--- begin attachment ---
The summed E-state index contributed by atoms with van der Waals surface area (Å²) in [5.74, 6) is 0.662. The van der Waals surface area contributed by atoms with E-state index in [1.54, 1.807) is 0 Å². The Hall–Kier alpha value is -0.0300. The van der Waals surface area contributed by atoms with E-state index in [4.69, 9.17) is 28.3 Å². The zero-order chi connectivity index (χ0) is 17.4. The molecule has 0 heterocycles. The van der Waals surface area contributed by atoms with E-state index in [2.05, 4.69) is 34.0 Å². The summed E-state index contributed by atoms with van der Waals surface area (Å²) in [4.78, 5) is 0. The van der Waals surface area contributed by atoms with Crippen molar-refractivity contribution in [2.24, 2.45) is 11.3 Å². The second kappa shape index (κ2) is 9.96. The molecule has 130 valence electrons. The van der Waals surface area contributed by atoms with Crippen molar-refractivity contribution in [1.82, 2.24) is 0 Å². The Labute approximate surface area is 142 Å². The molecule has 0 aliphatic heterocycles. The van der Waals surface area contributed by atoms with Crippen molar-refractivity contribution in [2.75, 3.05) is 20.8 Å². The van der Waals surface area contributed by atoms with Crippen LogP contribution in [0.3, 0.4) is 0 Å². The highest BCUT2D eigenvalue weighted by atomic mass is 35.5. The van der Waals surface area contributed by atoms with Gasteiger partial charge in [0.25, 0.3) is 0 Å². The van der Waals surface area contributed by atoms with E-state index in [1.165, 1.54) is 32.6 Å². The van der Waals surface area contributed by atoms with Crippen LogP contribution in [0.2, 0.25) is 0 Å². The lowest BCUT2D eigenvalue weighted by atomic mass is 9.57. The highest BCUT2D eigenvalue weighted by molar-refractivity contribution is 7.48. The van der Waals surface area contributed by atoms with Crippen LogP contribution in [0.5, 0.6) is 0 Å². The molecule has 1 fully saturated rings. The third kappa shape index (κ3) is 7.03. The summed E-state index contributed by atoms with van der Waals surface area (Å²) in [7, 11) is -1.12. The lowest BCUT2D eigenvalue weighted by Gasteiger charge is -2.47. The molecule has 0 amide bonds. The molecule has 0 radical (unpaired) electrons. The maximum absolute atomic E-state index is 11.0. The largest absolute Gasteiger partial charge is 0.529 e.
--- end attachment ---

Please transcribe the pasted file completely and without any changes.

The summed E-state index contributed by atoms with van der Waals surface area (Å²) in [5.74, 6) is 0.662. The van der Waals surface area contributed by atoms with E-state index in [1.54, 1.807) is 0 Å². The Hall–Kier alpha value is -0.0300. The van der Waals surface area contributed by atoms with E-state index in [4.69, 9.17) is 28.3 Å². The zero-order chi connectivity index (χ0) is 17.4. The molecule has 0 heterocycles. The van der Waals surface area contributed by atoms with E-state index in [2.05, 4.69) is 34.0 Å². The summed E-state index contributed by atoms with van der Waals surface area (Å²) in [4.78, 5) is 0. The van der Waals surface area contributed by atoms with Crippen molar-refractivity contribution in [2.24, 2.45) is 11.3 Å². The second kappa shape index (κ2) is 9.96. The molecule has 130 valence electrons. The van der Waals surface area contributed by atoms with Crippen molar-refractivity contribution in [1.82, 2.24) is 0 Å². The Labute approximate surface area is 142 Å². The molecule has 0 aliphatic heterocycles. The van der Waals surface area contributed by atoms with Crippen molar-refractivity contribution in [2.75, 3.05) is 20.8 Å². The van der Waals surface area contributed by atoms with Crippen LogP contribution in [0.3, 0.4) is 0 Å². The highest BCUT2D eigenvalue weighted by atomic mass is 35.5. The van der Waals surface area contributed by atoms with Gasteiger partial charge in [0.25, 0.3) is 0 Å². The van der Waals surface area contributed by atoms with E-state index in [1.165, 1.54) is 32.6 Å². The van der Waals surface area contributed by atoms with Crippen LogP contribution in [0.2, 0.25) is 0 Å². The lowest BCUT2D eigenvalue weighted by atomic mass is 9.57. The highest BCUT2D eigenvalue weighted by molar-refractivity contribution is 7.48. The van der Waals surface area contributed by atoms with Crippen LogP contribution in [0.5, 0.6) is 0 Å². The molecule has 1 fully saturated rings. The third kappa shape index (κ3) is 7.03. The summed E-state index contributed by atoms with van der Waals surface area (Å²) in [7, 11) is -1.12. The lowest BCUT2D eigenvalue weighted by Gasteiger charge is -2.47. The molecule has 0 amide bonds. The molecule has 0 radical (unpaired) electrons. The maximum absolute atomic E-state index is 11.0. The largest absolute Gasteiger partial charge is 0.529 e.